A striking cobalt blue mosque lamp, from around 1570, shows an Islamic way of doing honour to the word: calligraphy.

In Jewish religious ceremonies a yad - a small silver rod with a little hand and a pointing index finger - is used to follow the text during readings from the Torah, to avoid any damage to the delicate parchment.

Producer Paul Kobrak

Produced in partnership with the British Museum
Photograph (c) The Trustees of the British Museum.

Nov 16 2017

14mins

Play

Rank #8: The Protectoresses

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Neil MacGregor's series on the role and expression of beliefs continues this week with a focus on images.

In Mexico, the image of Our Lady of Guadalupe came not from the hand of an artist, but was directly given from heaven - according to its history. Our Lady of Guadalupe is now the most powerful of presiding images, and the Basilica of Guadalupe near Mexico City is said to be the most visited Roman Catholic pilgrimage site in the world.

The sanctuary of the goddess Artemis in the great trading city of Ephesus, now in western Turkey, was by far the most celebrated temple of the antique Mediterranean, and the cult of Artemis spread eastwards towards the Black Sea, and westwards towards Spain. Artemis was thought to protect the vulnerable at their moments of greatest personal danger.

Neil MacGregor also visits a shrine devoted to a woman sometimes perceived as a contemporary protectoress.

Producer Paul Kobrak

The series is produced in partnership with the British Museum, with the assistance of Dr Christopher Harding, University of Edinburgh.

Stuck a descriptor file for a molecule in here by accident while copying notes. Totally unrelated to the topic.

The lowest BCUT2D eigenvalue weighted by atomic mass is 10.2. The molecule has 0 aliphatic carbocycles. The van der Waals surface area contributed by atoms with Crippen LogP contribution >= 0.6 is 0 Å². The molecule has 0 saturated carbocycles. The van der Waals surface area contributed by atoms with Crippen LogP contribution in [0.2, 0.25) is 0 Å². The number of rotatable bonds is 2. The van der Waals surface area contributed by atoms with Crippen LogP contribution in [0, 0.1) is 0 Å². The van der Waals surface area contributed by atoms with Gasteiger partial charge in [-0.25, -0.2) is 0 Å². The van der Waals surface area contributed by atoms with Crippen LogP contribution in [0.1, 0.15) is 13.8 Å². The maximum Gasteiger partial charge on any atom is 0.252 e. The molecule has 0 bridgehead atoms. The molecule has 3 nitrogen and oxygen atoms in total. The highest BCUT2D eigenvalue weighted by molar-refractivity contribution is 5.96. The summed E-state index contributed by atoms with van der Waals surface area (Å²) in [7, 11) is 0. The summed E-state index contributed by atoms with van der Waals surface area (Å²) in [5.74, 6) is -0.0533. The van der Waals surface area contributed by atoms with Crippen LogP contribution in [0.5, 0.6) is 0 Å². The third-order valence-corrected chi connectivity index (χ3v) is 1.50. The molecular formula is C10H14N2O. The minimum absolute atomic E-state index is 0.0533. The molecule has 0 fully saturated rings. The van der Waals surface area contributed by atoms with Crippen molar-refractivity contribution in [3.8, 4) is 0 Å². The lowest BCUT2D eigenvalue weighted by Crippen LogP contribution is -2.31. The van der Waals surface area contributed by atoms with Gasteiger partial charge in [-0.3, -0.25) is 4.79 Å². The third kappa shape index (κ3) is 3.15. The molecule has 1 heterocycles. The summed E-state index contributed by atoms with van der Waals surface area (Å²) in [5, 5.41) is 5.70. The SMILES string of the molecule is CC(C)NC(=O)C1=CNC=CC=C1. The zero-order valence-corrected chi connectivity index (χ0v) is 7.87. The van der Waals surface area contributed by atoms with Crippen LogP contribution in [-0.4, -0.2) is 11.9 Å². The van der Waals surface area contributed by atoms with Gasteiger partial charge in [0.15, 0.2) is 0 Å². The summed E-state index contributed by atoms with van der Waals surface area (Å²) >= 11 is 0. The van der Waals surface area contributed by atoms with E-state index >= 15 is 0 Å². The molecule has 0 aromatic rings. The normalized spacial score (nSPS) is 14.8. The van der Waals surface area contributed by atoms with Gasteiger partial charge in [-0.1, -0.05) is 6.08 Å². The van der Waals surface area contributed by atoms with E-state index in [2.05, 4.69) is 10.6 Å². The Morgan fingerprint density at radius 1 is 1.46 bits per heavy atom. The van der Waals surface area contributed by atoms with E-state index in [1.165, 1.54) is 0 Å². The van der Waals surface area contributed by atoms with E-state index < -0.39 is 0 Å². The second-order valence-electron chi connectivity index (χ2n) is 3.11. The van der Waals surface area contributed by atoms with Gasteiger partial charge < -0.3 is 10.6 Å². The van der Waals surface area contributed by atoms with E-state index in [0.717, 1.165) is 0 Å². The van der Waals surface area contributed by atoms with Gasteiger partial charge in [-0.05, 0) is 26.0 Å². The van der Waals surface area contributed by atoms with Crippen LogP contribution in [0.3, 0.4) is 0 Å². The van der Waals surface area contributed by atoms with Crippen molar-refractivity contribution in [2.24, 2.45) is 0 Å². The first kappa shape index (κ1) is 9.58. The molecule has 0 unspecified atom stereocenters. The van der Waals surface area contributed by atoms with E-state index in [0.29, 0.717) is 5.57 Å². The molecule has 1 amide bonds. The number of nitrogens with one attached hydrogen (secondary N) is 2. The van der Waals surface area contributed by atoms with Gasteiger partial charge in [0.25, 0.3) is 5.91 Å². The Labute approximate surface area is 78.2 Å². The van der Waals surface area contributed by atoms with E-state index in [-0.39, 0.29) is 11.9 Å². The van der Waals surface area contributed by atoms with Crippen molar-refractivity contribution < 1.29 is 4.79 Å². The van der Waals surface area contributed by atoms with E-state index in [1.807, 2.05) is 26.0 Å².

Photograph (c) The Trustees of the British Museum.

Nov 13 2017

14mins

Play

Rank #9: Becoming an Adult

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Neil MacGregor continues his series on the expression of shared beliefs in communities around the world and across time.

He focuses on rites of passage, marking the transition from childhood to adulthood, including a lock of bound hair, from the collections of the British Museum, which reveals an important ritual for teenage boys on the Pacific island nation of Vanuatu.

Producer Paul Kobrak

Produced in partnership with the British Museum
Photograph (c) The Trustees of the British Museum.

Nov 01 2017

14mins

Play

Rank #10: Living with Many Gods

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Neil MacGregor's series on the role and expression of beliefs continues with a focus on societies living with many gods.

In the mid-1840s, a Roman earthenware jar was dug from the earth near Felmingham Hall in Norfolk. Inside, excavators found several belief systems, all mixed up together - for buried in the pot was a jumble of gods, deities of different kinds and origins, that tell us what it meant for people in Roman Britain around the year 250 to be living with many gods.

The great ancient Mesopotamian Epic of Gilgamesh includes a narrative with striking similarities to - but important differences from - the story of Noah in the Bible. Here a council of gods is persuaded to unleash a great flood to wipe out humankind.

Producer Paul Kobrak

The series is produced in partnership with the British Museum, with the assistance of Dr Christopher Harding, University of Edinburgh.
Photograph (c) The Trustees of the British Museum.

Nov 20 2017

14mins

Play